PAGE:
Gonzales, who was working in scrap metals until he injured his back,
said he didn't know how he would vote on the measure.

"It would have to be monitored very closely," he said. "Right now, you
have people with cards who sell it illegally. I'm all for drugs for
people with medical problems but not for illegal activity."

Jana Wolfgang, owner of Portland-based Wolfgang Associates, a small
business that helps employers manage drug-testing programs, is opposed
to the measure. She is co-chairwoman of the Portland Employer
Drug-Free Initiative.

She will tell you that Oregon's marijuana use by adults already is 50
percent higher than the national average, and that passage of the
measure would serve to undermine employer efforts to reduce substance
abuse in the workplace.

"Marijuana can impair people's performance on the job," she said,
noting that most of her clients are in the construction industry.
"Anything that potentially increases the use of marijuana by employees
concerns me a lot."

A citizen group known as Oregonians Against Legalization of Marijuana
is adamantly opposed to the measure based primarily on the premise it
is another step toward marijuana legalization.

Group founder Shirley Morgan of Welches did not return several
telephone calls left by the Mail Tribune, but she spelled out her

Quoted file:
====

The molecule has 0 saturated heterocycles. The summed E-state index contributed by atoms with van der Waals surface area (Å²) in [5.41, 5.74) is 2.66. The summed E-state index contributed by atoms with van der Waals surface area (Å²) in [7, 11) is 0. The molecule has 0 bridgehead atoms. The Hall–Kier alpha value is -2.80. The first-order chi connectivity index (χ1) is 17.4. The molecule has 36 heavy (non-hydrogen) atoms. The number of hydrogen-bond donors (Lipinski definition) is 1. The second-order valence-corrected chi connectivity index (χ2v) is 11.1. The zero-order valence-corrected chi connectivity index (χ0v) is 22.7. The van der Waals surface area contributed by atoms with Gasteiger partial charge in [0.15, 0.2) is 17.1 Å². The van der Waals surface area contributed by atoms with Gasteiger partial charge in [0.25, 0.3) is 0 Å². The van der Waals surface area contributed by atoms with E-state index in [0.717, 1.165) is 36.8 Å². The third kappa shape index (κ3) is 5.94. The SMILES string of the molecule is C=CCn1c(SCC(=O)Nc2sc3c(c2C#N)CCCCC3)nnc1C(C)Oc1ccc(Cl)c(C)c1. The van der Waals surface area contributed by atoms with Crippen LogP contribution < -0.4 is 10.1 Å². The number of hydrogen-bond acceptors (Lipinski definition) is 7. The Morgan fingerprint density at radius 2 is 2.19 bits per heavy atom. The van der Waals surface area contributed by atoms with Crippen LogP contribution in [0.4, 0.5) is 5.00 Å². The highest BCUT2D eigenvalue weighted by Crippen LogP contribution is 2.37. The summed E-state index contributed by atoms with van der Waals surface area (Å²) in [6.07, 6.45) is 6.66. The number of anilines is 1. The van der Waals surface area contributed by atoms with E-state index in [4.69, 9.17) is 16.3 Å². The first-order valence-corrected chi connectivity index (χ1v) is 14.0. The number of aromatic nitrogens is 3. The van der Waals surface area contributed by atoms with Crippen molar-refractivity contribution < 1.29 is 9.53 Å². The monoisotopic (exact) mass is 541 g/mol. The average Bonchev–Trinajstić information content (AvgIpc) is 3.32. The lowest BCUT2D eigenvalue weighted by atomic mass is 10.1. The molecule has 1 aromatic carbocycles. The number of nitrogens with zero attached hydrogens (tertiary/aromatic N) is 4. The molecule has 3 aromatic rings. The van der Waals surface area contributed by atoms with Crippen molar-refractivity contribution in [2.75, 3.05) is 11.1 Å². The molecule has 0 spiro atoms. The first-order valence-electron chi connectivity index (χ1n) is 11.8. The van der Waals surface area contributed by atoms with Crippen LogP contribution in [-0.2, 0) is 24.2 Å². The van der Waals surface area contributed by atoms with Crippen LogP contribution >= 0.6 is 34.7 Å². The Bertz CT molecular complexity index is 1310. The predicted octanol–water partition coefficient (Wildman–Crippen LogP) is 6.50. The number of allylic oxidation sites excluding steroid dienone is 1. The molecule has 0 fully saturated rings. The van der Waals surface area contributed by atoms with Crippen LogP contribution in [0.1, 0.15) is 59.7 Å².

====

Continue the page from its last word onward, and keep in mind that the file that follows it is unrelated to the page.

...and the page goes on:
concerns to the Secretary of State's Office in the form of a
submission to the fall voters' pamphlet.

She believes Measure 74 would allow cardholders to bypass the maximum
amount of pot allowed by going to different dispensaries and growing
it at home. She also is concerned that dispensaries would be allowed
near places such as libraries, churches, parks and day-care centers.

And she says the measure would result in thousands of dispensaries
across the state.

"Measure 74 is costly and lacks clarity on regulation, operation and
enforcement," she wrote.

Opposition also has sprung up from the Oregon District Attorneys
Association, the Oregon State Sheriffs Association and the Oregon
Association Chiefs of Police.

As the vote on the measure approaches, Bowman, 50, is beginning to
harvest his legal pot crop near Ruch. He is a medical marijuana